Multinational companies aren't putting much faith in the "Privacy Shield" agreement between the United States and the European Union, a recent survey of privacy professionals shows. Barely a third of surveyed businesses plan on using the agreement, which makes it easier to for companies to transfer personal information on European citizens outside the EU. The Privacy Shield agreement was meant to replace a previous data sharing agreement, known as Safe Harbor, which was struck down last October, in part because U.S. companies could not protect European data from NSA snooping.

But the alternative to the Privacy Shield isn't too great either. Instead of relying on the Privacy Shield agreement, most companies have turned to model contract clauses -- clauses that many expect to be invalidated by the European Court of Justice, the Wall Street Journal reports.

Wells Fargo agreed to pay $185 million in fines yesterday, after years of opening more than two million fake bank accounts and credit cards in the names of the bank's real customers. The scandal is particularly notable given how widespread the illegal banking practices were -- over several years, Wells Fargo fired more than 5,000 employees for engaging in the fraud, but never ended the practice entirely. Now, some are calling for even more heads to roll.

How can you make sure you don't find yourself in a similar position? While the fallout from the revelation continues to play out, here are some of the initial lessons in-house counsel can learn from the scandal.

For years, employees at Wells Fargo crushed sales targets and pulled down bonuses by opening millions of fake accounts on behalf of the bank's real customers, all without those customers' knowledge or consent. Those fake banking and credit card accounts would then wrack up fees which customers would be stuck with. In total, more than 2 million fake accounts could have been created, according to Wells Fargo's own analysis.

The massive fraud was made public today, when the Consumer Financial Protection Bureau announced it was fining the bank $100 million, its largest fine ever. And that's just the start. Wells Fargo has also agreed to pay $35 million to the Office of the Comptroller of the Currency, and $50 million to Los Angeles, for a total of $185 million in fines. The company will also payout "full restitution to all victims," on top of the fines.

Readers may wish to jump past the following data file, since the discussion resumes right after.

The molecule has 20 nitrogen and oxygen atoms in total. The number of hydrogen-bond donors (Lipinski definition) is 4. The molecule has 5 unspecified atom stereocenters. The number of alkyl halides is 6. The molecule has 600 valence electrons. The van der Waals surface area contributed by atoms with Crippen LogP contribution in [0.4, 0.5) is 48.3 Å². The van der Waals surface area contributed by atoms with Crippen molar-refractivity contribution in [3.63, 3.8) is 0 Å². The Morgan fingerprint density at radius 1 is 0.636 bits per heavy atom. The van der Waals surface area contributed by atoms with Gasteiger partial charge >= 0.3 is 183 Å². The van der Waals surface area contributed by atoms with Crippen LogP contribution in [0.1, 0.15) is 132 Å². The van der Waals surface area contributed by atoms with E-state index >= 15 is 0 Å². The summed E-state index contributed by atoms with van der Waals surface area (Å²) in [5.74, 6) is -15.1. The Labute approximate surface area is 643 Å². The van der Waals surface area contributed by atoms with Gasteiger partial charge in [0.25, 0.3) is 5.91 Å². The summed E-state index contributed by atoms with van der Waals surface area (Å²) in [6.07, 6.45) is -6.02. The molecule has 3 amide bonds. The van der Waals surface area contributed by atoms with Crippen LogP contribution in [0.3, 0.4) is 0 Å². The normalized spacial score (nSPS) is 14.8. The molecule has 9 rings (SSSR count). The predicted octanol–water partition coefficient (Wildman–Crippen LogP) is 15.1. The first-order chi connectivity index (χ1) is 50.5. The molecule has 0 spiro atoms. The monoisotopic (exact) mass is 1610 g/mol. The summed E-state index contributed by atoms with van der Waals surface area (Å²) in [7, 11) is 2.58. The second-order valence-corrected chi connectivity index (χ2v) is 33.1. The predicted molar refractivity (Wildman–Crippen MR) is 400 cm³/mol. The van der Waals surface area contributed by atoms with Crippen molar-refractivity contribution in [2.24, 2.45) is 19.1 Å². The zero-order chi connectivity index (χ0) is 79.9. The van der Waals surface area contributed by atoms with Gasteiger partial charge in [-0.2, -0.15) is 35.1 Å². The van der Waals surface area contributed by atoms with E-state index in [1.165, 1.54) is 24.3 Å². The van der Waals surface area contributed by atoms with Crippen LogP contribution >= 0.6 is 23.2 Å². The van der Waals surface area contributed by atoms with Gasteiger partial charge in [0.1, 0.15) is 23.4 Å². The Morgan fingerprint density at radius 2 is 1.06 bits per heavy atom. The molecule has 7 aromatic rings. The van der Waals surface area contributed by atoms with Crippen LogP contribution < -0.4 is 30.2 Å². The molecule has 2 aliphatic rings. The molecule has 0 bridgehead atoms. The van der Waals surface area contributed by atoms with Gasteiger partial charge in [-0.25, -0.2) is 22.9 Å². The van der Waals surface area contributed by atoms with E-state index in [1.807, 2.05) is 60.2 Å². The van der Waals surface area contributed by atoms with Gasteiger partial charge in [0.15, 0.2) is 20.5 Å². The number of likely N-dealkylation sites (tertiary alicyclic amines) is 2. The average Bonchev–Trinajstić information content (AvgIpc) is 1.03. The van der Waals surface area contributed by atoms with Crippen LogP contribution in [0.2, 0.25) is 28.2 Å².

EMC is getting a Dell, dude. Lots and lots of them, probably. Dell Inc. announced today that it has completed its $60 billion merger with EMC, the data storage company.

The news marks the culmination of the largest technology sector merger ever and leaves Dell, with $74 billion in revenue, as the largest privately controlled tech company in the world.

A little over a year ago, the Department of Justice released the Yates Memo, named after its author, Deputy Attorney General Sally Quillian Yates. That memo set out a new approach for the DOJ: when companies do wrong, individuals will be held accountable.

That's great news if you're part of the "tough on corporate crime" camp. It's less exciting if you're a corporate lawyer or chief compliance officer who could be held personally liable for your company's failings. A recent survey shows that the vast majority of in-house counsel and CCOs are worried about personal liability following the Yates Memo and almost two-thirds of in-house attorneys and CCOs are less likely to remain in their position as a result.

The SEC engineered the perfect seed for future whistleblowers this week: a $22 million award for a Monsanto executive who reported improper accounting at the genetic engineering and pesticides agrocorp. The award is the second largest ever doled out by the agency.

Monsanto agreed to settle for $80 million in February, after the SEC was told that the company's accounting practices for its Roundup herbicides were being used to overstate earnings.